TSJ on Writing First Lines


#Writing #AmWriting #ScienceFiction #Thriller #Horror


The first line of any story is the most important sentence you’ll write.

The first page of the story is the most important page you’ll write.

The first chapter of the story is the most important chapter you’ll write.

I can’t overstate the importance of these three points. Often in this business you’ll hear aspiring writers say, “Wait until you get to page thirty! It gets so good!” The thing they neglect — and this is important — is that by the time the editor, agent, or intern (yes, sometimes the people you submitted your book to aren’t even reading it) gets to the end of page one or two, they’ve already made up their minds. Because of this, we have to make sure that the first line and first page are utterly captivating. You have to lay out the story and dilemma right from the start, get the reader’s attention, and never look back.

It’s easier said than done.

In fact, it’s damn hard.

Let’s check out five of the best first lines ever written. Keep in mind that these are filtered through my mind, and through nearly fifty years of enjoying stories of all types. But my particular tastes are distinctive to me, and so are the lines I’ve picked. My genres are Science Fiction, Mystery, Horror, Thriller. Someone else might read these lines, shrug, and think nothing else of them. But if you’re into these genres and you’re hoping for a book of the type these signify, then these are something else.


1. “Physicist Leonardo Vetra smelled burning flesh, and he knew it was his own.” — Dan Brown, ANGELS & DEMONS (2000)






2. “I found the eyeball fifteen minutes before I found the rest of him.” — Richard Milward, KIMBERLY’S CAPITAL PUNISHMENT (2012)






3. “The sky above the port was the color of a television, tuned to a dead channel.” — William Gibson, NEUROMANCER (1984)






4. “The terror, which would not end for another twenty-eight years – if it ever did end – began, so far as I know or can tell, with a boat made from a sheet of newspaper floating down a gutter swollen with rain.” — Stephen King, IT (1986)




5. “The small boys came early to the hanging.” — Ken Follet, PILLARS OF THE EARTH (1989)








Notice a trend there?

Yeah, I do too. My genres. I like a dark and twisted turn to my stories. I like the thread of a good mystery in there, and I enjoy the notion that something is coming that’s going to give me a restless night. I want to experience the thrill of the plot with the protagonist as he or she tries to uncover the mystery, survive countless dangers, and escape death by the slimmest of margins. And most important — I want to keep thinking about it for weeks/months/years later.

Each of those lines above has an element within that signifies something mysterious and sinister. Follet’s masterpiece took place in a decidedly savage period in our history. Yes, there were happy people and there were good times, but mediaeval England/Europe was also notable for torture, public executions, extreme poverty, poor sanitation, and bizarre (and painful) healing practices.

The other lines I’ve picked showcase burning flesh, three decades of terror, a grisly murder, and a technological dystopia signified by static on a (dead) television screen.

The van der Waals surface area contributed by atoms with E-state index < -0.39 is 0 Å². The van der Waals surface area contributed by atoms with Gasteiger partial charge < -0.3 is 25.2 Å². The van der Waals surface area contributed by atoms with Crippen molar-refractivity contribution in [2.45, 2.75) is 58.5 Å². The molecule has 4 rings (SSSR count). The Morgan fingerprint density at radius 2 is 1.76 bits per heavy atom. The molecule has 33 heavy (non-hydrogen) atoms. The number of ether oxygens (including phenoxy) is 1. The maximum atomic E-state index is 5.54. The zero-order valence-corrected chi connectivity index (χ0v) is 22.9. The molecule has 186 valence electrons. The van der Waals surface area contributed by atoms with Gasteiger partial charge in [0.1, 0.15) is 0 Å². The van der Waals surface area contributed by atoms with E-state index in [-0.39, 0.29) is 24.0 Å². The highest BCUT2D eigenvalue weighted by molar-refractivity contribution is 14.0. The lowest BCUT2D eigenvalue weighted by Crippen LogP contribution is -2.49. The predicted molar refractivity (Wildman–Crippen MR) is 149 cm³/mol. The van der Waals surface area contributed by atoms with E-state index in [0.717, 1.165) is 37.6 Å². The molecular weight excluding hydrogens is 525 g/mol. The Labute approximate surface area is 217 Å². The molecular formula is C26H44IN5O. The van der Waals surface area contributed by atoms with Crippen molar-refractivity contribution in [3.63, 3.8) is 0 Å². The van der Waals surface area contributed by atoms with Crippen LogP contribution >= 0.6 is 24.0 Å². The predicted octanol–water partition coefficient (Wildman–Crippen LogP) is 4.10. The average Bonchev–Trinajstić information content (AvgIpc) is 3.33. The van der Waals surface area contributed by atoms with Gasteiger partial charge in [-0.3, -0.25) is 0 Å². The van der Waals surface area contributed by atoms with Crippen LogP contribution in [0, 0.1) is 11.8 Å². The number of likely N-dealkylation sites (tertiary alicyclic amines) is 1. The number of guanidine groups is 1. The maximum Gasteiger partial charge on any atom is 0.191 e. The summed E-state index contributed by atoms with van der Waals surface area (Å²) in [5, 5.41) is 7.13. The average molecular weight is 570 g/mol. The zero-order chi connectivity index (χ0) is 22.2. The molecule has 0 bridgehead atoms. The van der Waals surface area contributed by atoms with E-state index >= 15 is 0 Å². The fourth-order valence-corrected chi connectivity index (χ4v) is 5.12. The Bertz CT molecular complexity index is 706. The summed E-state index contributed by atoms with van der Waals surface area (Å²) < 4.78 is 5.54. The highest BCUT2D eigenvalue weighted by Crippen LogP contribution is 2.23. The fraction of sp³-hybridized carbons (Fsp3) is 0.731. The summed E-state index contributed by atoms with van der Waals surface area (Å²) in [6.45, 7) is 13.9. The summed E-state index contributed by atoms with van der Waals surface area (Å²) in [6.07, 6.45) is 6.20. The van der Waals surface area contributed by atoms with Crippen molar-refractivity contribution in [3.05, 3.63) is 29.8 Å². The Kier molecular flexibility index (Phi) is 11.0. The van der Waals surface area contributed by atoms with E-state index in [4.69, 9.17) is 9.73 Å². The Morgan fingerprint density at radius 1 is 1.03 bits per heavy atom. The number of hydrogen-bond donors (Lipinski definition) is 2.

Here’s a line that nearly made my list, from George Orwell’s 1984:

“It was a bright day in April, and the clocks were striking thirteen.”

Why did he write thirteen?  There are a few explanations.  First, it just doesn’t happen.  Clocks that ring don’t do so more than twelve times.  This indicates that something is wrong, and that everything else that occurred before should be in dispute or questioned. It signifies a society that is struggling or perhaps in survival mode.  The second reason is the more obvious one:  the number thirteen signifies bad luck.  Another might be that there’s no way all the clocks should be striking thirteen at the same time.  It couldn’t be happening, therefore something is terribly wrong.  Yet another reason is perhaps the most significant, considering Orwell wrote the novel in 1948.  In 1942, Adolf Hitler said, “I make it a principle not to stop until the clock strikes thirteen.” This is a particularly disturbing connection to a clock striking thirteen.  As a result, Orwell set the tone of unease, disquiet, and foreboding right from the very beginning.


One of the watershed books I read while growing up was William Peter Blatty’s THE EXORCIST (1971.) It made a tremendous impact on me. I was twelve when I read it. Its first line:

“Like the brief doomed flare of exploding suns that registers dimly on blind men’s eyes, the beginning of the horror passed almost unnoticed; in the shriek of what followed, in fact, was forgotten and perhaps not connected to the horror at all.”


If horror is what you’re looking for, Blatty is basically screaming at the reader — You’ve come to the right place! And boy, was he right.

I had nightmares for years.

If you’re an aspiring writer, look at that first line in your stories. Why did you write it? Why did you choose the words for it? What mood have you established? What mystery exists? What hardships are the characters going to experience in the next hundred thousand words?

It’s a challenging skill to develop.  Go look at your favorite novels and read the first lines of each.  Why did they resonate with you?

Good luck!  And keep on writing!

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